Ana Maria Plata - Leonor

Winner of the The FASHION 4 DEVELOPMENT Most Socially Responsible Handbag


2015 Finalist Ana Maria Plata Leonor


What country are your bags manufactured?

Please explain how your bags are socially responsible?
The main material for my bags, are "Mola" fabrics, which are beautiful pieces of vivid multicolor fabric that are layered and hand-sewn in a sort of patchwork with graphic patterns drawn from nature and everyday life. Our "Molas" are handcrafted by the women from the Kuna indigenous community, that have lived for many many years on the border between Colombia and Panama, and we pay a fair price for each of the "molas" they hand made, by approaching them directly and buying the "Molas" directly from them we make sure the money goes to them and not to a third party that keeps most of the proceeds. With these woman we work with we buy their "molas" as they are, without us interfering with their original graphic designs, we respect their traditions, we don't want to influence their work or graphic vision in a way to keep and preserve the traditios, and our handbags are designed to showcase the molas and the design of each handbag revolves around the mola. We also pay more than the price they ask for each "Mola" because we value the amount of work, time, and detail that goes into each of these beautiful artful pieces they make. The leather and the rest of the bag production is made by a family of local artisans that handcraft each piece. All the people involved in the process are paid more than fair prices and we work with the artisans in a co-creative, friendly, and healthy environment.

Do you work with local/native artisans to design your bags?
Yes, we work directly with the native woman from the Kuna tribe, to buy from them directly the Mola fabric pieces to design and construct our handbags and shoes around the molas. We buy form them what they create but without interfering with their designs, the only part of the mola design that we are involved in, is that for each collection we buy from them the molas they have as they are, but we also suggest color combinations in advance, for a few unique pieces they make specially for us, with whatever graphic pattern they want to do. We work very close and directly with a family of 3, mother, father and their son who is in his 30's. To construct the patterns, and produce by hand each of our handbags. Ramiro, who is their son, and I go together to source and look for materials, and we work on creative sessions through out the whole process.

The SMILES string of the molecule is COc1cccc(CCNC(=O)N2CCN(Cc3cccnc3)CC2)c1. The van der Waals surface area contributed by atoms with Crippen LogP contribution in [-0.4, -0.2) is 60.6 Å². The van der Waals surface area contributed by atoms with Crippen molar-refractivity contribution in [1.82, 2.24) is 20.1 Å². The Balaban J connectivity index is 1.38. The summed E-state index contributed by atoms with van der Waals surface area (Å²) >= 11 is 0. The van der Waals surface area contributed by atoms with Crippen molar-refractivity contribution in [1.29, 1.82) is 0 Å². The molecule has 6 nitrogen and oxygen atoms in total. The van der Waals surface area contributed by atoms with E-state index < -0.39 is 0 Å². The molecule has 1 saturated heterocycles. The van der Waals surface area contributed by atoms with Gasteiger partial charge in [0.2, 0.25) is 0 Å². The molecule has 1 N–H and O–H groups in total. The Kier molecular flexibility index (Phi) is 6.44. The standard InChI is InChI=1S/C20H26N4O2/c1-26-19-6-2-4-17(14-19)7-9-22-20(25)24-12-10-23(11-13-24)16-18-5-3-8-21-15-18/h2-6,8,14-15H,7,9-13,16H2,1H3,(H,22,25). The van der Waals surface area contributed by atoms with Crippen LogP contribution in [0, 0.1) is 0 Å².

Working Conditions. (Are the manufacturers/artisans that are being employed being treated humanely, of age, and working in safe and acceptable conditions? Please explain)
The women from the Kuna tribe we work with, are mothers who stay at home and take care of their children while their husbands fish, they live from what their husbands make from selling their catch, and from what these woman make selling their Molas. The way they work is they get together with many other women, mainly moms, in one of the women's houses and sit together talking and laughing while they cut, and stitch their molas, it's a very relaxed environment and its the way they have done it for many years. The artisans we work with in Bogota, are a family of 3, and they have a small work shop in their own house, where they work handcrafting leather pieces (handbags) for a few independent designers who hire them to work on our collections. They work freely and manage their time on their own. Ramiro (the son) and I, work together closely, depending on what stage of the design we're in, going to source and buying materials, or sometimes we get together at my house to review mockups or go over details of the collection. For us is very important that both the woman from the Kuna tribe and the artisans we work with live well, are paid more than fairly and are happy to work with us.

Why did you choose this country to have your bags made and what made you decided to give back?
The country were my bags are made and the molas that we work with are from Colombia, and made in Colombia, the country were I'm from and love. Having lived in the US for 8 and a half years I have always wanted to break our country's stereotypes, and what better way than to work with beautiful handcrafts made in my country by fellow colombians, and design and work beautiful pieces that catch people's eyes and attention, as a way to tell a story with your accessories. I decided to do these bags as a way to show in a cool, chic and modern way these molas that to me are art pieces, and to give value to them and to honor the woman who make them and the tradition of many years of this handcraft. To give value to this pieces in our own country, and to take this outside of Colombia to show them to the world and tell the story. I found in the US, every time I was wearing one of my bags and shoes, people always stop and ask what they are about, so you can then tell the story and by doing so, give value, honor our traditions, and show a different side of Colombia, a good side of Colombia to everybody around the world. To us is important to give back to our country and our people, by having our bags made here locally in Bogota, not only do we have more quality control over the production, but we get to work with a local family supporting each other, they help us, we help them.

See other finalists from the 2015 handbag awards